You can't always be as lucky with your guests as you were last week: the former Austrian Vice Chancellor Heinz-Christian Strache sat completely unprepared in Kurt Krömer's interrogation room and didn't know afterwards who he was dealing with. He was with this "Tschess Krömer", said Strache this week on Austrian television - in a very obvious misjudgment that the program is called "Chez Krömer".
A week later, the ousted "Bild" editor-in-chief Julian Reichelt is sitting in the same place, and he is of a completely different caliber. A well-versed media professional who knows exactly what to expect here. And who has put together a clever strategy for how he wants to present himself here.
Because the fact that Kurt Krömer was to bite his teeth at this guest during the course of the 30-minute program was also due to the fact that Reichelt did not give the sharp dog, but tried to take differentiated positions and repeatedly admitted his own mistakes.
He countered the fact that he received praise from the AfD for his reporting critical of refugees by claiming that he himself was part of the media culture of welcome. Anyone who read the "Bild" newspaper back then may now rub their eyes in amazement. But Reichelt insists: His position has always been that the Syrians have to be helped. With the establishment of no-fly zones in the country. Or by taking in Syrians in Germany. But then quickly adds: "Personally, I could not have imagined how bad the management of this catastrophic situation could be - that we do not deport criminals."
Even when Krömer accused him of the steep increase in complaints to the press council during his tenure, Reichelt pursued this two-pronged strategy: concede and dismiss. "I now see the press council as such a politicized instrument that you can't take all these reprimands seriously," he said, ironing out the criticism. But then pushes afterwards: There were legitimate complaints, such as the publication of children's chats after the murder in Solingen.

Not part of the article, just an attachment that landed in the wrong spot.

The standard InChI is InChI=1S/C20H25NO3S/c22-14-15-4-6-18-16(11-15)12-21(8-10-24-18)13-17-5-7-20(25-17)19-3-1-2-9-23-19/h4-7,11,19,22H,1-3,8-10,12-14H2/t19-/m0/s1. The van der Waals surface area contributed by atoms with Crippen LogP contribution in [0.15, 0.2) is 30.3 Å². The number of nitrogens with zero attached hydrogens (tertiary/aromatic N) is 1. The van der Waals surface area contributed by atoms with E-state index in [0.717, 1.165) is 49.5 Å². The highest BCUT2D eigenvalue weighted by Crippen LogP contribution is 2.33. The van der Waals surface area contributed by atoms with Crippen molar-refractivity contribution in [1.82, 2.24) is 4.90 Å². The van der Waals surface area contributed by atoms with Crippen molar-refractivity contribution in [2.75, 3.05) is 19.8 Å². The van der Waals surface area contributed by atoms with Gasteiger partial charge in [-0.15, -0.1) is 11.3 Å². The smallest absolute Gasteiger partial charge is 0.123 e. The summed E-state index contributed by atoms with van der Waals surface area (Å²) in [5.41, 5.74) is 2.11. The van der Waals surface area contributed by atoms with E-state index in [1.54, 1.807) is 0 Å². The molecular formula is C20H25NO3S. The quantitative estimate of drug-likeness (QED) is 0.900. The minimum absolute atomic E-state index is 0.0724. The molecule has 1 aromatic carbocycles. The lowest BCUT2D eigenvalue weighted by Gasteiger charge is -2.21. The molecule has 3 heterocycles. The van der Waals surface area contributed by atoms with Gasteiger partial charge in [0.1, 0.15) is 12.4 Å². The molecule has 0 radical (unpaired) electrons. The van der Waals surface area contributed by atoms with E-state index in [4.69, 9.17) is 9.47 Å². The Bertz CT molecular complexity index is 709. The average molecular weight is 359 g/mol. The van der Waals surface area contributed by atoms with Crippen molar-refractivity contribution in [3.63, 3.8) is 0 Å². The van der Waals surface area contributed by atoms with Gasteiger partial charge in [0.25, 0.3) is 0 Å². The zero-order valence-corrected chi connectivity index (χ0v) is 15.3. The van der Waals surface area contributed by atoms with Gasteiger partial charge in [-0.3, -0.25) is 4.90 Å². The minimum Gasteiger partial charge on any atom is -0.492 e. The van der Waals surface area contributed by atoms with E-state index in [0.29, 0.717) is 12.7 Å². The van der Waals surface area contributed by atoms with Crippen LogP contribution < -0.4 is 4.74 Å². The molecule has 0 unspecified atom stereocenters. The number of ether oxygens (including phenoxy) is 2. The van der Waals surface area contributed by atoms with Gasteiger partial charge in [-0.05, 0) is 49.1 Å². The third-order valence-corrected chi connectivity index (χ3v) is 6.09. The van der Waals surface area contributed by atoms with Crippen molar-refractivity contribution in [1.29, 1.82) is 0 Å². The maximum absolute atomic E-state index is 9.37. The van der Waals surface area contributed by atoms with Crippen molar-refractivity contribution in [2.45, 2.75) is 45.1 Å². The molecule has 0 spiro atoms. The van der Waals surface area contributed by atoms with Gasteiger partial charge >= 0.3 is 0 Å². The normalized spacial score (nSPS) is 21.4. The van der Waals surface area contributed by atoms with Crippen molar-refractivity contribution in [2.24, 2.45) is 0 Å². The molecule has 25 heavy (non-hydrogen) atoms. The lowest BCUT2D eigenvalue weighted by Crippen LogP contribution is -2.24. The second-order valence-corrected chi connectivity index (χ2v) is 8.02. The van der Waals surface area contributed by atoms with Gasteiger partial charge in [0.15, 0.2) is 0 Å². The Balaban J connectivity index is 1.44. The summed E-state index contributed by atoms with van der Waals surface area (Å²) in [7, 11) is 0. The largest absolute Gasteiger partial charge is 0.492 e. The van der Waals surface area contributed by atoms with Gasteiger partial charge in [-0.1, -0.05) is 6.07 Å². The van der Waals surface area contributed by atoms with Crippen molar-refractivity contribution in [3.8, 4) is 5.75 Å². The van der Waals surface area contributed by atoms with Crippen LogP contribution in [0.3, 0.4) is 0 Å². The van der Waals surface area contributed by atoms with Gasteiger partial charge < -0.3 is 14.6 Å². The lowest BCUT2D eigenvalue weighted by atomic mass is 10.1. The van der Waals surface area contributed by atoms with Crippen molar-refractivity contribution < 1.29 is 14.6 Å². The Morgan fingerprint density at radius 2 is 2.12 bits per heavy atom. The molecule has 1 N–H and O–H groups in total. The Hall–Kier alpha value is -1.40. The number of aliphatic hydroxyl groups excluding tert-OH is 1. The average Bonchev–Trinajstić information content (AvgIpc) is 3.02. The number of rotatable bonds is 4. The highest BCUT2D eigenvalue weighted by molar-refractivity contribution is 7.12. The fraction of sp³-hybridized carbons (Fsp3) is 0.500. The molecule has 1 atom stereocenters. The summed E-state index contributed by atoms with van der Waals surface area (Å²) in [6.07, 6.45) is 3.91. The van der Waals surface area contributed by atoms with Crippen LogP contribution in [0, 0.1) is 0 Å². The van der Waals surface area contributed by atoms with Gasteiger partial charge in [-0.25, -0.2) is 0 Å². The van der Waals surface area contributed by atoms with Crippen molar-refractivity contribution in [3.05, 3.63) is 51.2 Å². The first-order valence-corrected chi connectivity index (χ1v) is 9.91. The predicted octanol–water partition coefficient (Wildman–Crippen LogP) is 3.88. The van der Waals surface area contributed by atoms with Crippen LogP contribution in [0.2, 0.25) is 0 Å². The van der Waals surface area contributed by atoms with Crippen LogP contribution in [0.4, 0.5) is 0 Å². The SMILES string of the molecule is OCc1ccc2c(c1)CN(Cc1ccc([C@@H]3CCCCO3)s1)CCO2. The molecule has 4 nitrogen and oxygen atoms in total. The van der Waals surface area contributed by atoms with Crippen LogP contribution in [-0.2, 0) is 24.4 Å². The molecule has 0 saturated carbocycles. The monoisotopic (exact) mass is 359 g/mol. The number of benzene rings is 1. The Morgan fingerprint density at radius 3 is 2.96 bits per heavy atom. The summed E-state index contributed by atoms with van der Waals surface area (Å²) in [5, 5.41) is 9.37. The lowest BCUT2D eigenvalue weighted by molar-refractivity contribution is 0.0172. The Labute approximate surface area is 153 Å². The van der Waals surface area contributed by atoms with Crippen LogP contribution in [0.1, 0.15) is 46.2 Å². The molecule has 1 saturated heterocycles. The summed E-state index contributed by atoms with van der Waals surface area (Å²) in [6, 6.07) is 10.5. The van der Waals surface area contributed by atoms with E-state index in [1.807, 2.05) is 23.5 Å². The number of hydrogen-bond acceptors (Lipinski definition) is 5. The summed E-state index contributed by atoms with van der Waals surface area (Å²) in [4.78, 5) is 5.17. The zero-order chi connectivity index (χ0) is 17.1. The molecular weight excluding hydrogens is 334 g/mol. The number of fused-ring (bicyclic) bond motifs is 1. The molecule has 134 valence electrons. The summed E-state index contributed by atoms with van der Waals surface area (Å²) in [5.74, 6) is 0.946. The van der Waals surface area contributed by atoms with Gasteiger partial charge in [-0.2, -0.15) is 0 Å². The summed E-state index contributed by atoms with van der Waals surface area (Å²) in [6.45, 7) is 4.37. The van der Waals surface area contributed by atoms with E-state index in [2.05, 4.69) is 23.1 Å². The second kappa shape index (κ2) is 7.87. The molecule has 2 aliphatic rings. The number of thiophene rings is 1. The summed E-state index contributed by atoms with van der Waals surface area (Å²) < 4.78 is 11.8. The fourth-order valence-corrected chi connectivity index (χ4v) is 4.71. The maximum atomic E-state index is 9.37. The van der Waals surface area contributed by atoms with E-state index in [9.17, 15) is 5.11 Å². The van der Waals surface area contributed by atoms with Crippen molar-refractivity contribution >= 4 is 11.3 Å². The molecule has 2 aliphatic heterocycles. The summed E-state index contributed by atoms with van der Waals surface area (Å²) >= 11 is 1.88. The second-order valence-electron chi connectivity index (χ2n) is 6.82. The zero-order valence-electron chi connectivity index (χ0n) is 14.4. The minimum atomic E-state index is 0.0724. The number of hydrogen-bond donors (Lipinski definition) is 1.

When Krömer talks about Reichelt's alleged affairs with subordinates that later cost the "Bild" editor-in-chief his office, the otherwise aggressive journalist suddenly becomes defensive and presents himself as a victim. He speaks of "disgusting and slanderous reporting as part a campaign that has taken over my private life". He describes the compliance procedure that led to his expulsion from Axel Springer Verlag as an "incredible intrusion into my private and intimate sphere".
The fact that Julian Reichelt is by no means the good person of German journalism, but one who likes to work with slander, becomes apparent when Krömer comes to the topic of cocaine. He refers several times to Benjamin von Stuckrad-Barre. He is a longtime friend of Friedrich Küppersbusch, the producer of "Chez Krömer".
It's a pointless diversionary tactic, which Reichelt's method demonstrates well: If plan A (silencing and conceding) doesn't work, then fire back with all brutality. Except that he chose the wrong target here in every respect: This show is not about Stuckrad-Barre at all - and he testified very openly about his cocaine addiction in 2016 in the book "Panic Heart".
Above all, the attack fails because Krömer presents an anonymous witness from Springer's days who reports on his cocaine consumption. Reichelt's only option is to retreat: the self-proclaimed champion of free speech threatens to break off the conversation if he continues to be confronted with these allegations.
Thanks to good preparation and research, Krömer achieved a few hits. In the end, however, Reichelt didn't really let himself be lured out of his reserve. He doesn't even want to reveal the reason for his expulsion from Springer. Apparently he doesn't know himself.
In any case, Krömer did not succeed in getting anything new out of the journalist. The host even ended the conversation a little too early - proof of the ultimately meager yield of this show.
The current episode of "Chez Krömer" is already available in the ARD media library. The program can be seen tonight from 10:15 p.m. on RBB.